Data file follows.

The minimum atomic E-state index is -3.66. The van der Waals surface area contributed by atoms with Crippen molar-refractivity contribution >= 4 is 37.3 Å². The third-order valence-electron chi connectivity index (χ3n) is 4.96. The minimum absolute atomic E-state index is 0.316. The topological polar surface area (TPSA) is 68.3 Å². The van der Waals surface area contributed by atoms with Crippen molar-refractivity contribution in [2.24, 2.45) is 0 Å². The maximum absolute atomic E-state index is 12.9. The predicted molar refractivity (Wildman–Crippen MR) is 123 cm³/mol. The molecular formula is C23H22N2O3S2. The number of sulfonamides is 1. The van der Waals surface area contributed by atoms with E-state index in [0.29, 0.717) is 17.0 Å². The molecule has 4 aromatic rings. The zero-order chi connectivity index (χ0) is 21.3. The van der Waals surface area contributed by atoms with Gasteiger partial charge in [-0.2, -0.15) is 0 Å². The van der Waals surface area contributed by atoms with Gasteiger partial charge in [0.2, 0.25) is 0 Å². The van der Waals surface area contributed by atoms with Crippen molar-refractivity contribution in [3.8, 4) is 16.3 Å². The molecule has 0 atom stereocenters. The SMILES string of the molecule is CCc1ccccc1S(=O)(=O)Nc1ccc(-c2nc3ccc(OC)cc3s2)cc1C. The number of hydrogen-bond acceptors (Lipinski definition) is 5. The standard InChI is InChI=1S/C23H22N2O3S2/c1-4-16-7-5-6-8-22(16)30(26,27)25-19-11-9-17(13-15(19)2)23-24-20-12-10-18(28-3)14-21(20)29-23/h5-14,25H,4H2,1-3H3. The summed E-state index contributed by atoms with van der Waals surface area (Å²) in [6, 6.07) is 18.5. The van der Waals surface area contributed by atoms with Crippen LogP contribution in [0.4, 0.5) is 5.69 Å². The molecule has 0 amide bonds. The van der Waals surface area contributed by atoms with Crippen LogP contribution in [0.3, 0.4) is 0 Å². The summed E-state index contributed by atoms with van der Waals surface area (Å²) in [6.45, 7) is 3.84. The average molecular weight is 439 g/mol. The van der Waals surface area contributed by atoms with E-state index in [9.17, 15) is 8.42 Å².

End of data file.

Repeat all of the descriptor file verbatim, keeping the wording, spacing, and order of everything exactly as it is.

The minimum atomic E-state index is -3.66. The van der Waals surface area contributed by atoms with Crippen molar-refractivity contribution >= 4 is 37.3 Å². The third-order valence-electron chi connectivity index (χ3n) is 4.96. The minimum absolute atomic E-state index is 0.316. The topological polar surface area (TPSA) is 68.3 Å². The van der Waals surface area contributed by atoms with Crippen molar-refractivity contribution in [2.24, 2.45) is 0 Å². The maximum absolute atomic E-state index is 12.9. The predicted molar refractivity (Wildman–Crippen MR) is 123 cm³/mol. The molecular formula is C23H22N2O3S2. The number of sulfonamides is 1. The van der Waals surface area contributed by atoms with E-state index in [0.29, 0.717) is 17.0 Å². The molecule has 4 aromatic rings. The zero-order chi connectivity index (χ0) is 21.3. The van der Waals surface area contributed by atoms with Gasteiger partial charge in [-0.2, -0.15) is 0 Å². The van der Waals surface area contributed by atoms with Gasteiger partial charge in [0.2, 0.25) is 0 Å². The van der Waals surface area contributed by atoms with Crippen molar-refractivity contribution in [3.8, 4) is 16.3 Å². The molecule has 0 atom stereocenters. The SMILES string of the molecule is CCc1ccccc1S(=O)(=O)Nc1ccc(-c2nc3ccc(OC)cc3s2)cc1C. The number of hydrogen-bond acceptors (Lipinski definition) is 5. The standard InChI is InChI=1S/C23H22N2O3S2/c1-4-16-7-5-6-8-22(16)30(26,27)25-19-11-9-17(13-15(19)2)23-24-20-12-10-18(28-3)14-21(20)29-23/h5-14,25H,4H2,1-3H3. The summed E-state index contributed by atoms with van der Waals surface area (Å²) in [6, 6.07) is 18.5. The van der Waals surface area contributed by atoms with Crippen LogP contribution in [0.4, 0.5) is 5.69 Å². The molecule has 0 amide bonds. The van der Waals surface area contributed by atoms with Crippen LogP contribution in [0.3, 0.4) is 0 Å². The summed E-state index contributed by atoms with van der Waals surface area (Å²) in [6.45, 7) is 3.84. The average molecular weight is 439 g/mol. The van der Waals surface area contributed by atoms with E-state index in [9.17, 15) is 8.42 Å².